Castor oil has been found to effectively treat the occasional case of constipation, Dr. Aziz says. But this is only if you ingest it, not put it in your belly button. "When ingested, it can act as a laxative and promote bowel movements when taken with milk or water," he says. The recommended daily dose for constipation is 1 to 4 tablespoons for people ages 12 and older, per the National Library of Medicine (NLM).

Of course, talk to your doctor before turning to castor oil when you're "backed up." It shouldn't be used as a long-term solution for digestive issues. According to the Cleveland Clinic, ingesting castor oil for long periods of time can damage the bowel and cause malnutrition. Plus, applying it to your belly button likely won't solve your bloating, gas, or diarrhea situation, either.

"If ingested in high doses, it can lead to diarrhea," Dr. Aziz says. Other side effects include nausea, vomiting, and stomach pain. Bottom line? If you're dealing with constipation, you're likely better off eating more fiber, drinking more water, and/or taking over-the-counter (OTC) laxatives like Miralax—with a doctor's permission, of course.

Claim 2: It relieves menstrual cramps

Cramps during your "time of the month" can be a real bummer. While some people claim using castor oil packs (i.e., rubbing castor oil into a cloth and wrapping it tightly around your torso) helps relieve their menstrual cramps, there are very few scientific studies to support this anecdotal evidence, per NewYork-Presbyterian Hospital. There's also no evidence to show that putting castor oil in your belly button will relieve period cramps.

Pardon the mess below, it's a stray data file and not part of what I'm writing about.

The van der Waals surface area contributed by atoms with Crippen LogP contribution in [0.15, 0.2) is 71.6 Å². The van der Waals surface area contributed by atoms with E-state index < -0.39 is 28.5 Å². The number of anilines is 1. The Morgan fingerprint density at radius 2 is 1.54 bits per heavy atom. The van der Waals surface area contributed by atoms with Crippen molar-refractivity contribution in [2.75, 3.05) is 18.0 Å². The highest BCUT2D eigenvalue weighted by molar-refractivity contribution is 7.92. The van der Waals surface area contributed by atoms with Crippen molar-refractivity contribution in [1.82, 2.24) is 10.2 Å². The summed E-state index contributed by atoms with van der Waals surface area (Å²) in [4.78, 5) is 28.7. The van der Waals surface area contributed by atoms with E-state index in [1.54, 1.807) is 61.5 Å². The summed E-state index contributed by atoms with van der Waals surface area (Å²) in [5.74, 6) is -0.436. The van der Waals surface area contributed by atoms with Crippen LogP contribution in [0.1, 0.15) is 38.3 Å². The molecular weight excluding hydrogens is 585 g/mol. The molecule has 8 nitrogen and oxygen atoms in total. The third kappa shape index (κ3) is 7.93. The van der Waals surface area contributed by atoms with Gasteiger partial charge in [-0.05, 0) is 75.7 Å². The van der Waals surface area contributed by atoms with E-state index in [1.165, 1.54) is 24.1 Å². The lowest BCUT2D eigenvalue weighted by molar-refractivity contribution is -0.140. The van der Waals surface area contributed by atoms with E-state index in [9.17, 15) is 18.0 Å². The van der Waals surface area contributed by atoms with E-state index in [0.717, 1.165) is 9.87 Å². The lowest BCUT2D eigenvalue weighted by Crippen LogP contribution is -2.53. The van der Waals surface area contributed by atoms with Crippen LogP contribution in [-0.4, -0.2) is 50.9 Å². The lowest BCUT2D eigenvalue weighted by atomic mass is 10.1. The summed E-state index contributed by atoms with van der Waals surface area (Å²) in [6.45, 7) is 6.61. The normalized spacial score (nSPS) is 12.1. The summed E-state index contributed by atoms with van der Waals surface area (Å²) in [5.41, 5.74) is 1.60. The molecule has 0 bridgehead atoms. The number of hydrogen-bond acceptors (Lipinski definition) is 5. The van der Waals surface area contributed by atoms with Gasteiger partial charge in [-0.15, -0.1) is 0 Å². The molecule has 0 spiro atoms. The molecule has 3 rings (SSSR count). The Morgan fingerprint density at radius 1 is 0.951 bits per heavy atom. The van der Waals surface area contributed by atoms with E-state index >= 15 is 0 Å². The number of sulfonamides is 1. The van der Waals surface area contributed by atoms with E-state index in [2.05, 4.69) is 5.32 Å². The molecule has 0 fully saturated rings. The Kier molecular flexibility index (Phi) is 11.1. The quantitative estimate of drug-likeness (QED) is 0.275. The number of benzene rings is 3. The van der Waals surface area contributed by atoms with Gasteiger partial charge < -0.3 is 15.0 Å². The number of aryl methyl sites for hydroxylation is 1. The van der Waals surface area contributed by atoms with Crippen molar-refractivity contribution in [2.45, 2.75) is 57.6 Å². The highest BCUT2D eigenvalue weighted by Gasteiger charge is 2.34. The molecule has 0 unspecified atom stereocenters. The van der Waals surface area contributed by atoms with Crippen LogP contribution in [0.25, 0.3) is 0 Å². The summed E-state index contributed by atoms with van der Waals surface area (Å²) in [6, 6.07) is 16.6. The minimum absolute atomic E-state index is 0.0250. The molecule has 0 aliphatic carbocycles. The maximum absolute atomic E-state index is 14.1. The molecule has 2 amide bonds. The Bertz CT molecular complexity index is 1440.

If you're having trouble with PMS cramping and pain, try using a heating pad, taking a warm bath, or taking OTC pain relievers like Advil for cramps instead.

Claim 3: It supports weight management

Castor oil packs are also rumored to be an effective method to lose weight, à la social media. But those claims can be debunked, too. Currently, there is no research to support the "castor oil in belly button for weight loss" narrative. While some social media users claim that castor oil is the magic bullet for weight loss, those claims are purely anecdotal and tend to just promote viral videos, Dr. Aziz says. If anything, weight loss is often a product of a healthy lifestyle rather than the oil itself.

If you're looking to lose weight or maintain a healthy weight for your body size, your best bet is to eat a balanced diet, get daily exercise, sleep well, and visit your doctor for regular checkups.

Claim 4: It helps treat wounds

Applying castor oil to your belly button will not necessarily heal your skin. But when the oil is combined with another herb called Peru balsam, it can help promote skin healing and treat certain types of skin ulcers and wounds, per the Cleveland Clinic. This combo typically comes in ointment form and is sold as a prescription under the name Venelex, and over the counter as Zarbee's Chest Rub.

This works to treat wounds (even superficial ones) by creating a moist environment conducive to healing. You would typically apply a thin film of ointment to the affected area twice daily, or as needed to help skin return to its normal state, per the NLM. But don't expect castor oil alone (especially in your belly button) to heal wounds or larger chronic illnesses/infections. If you think that's what you're dealing with, head straight to the doctor.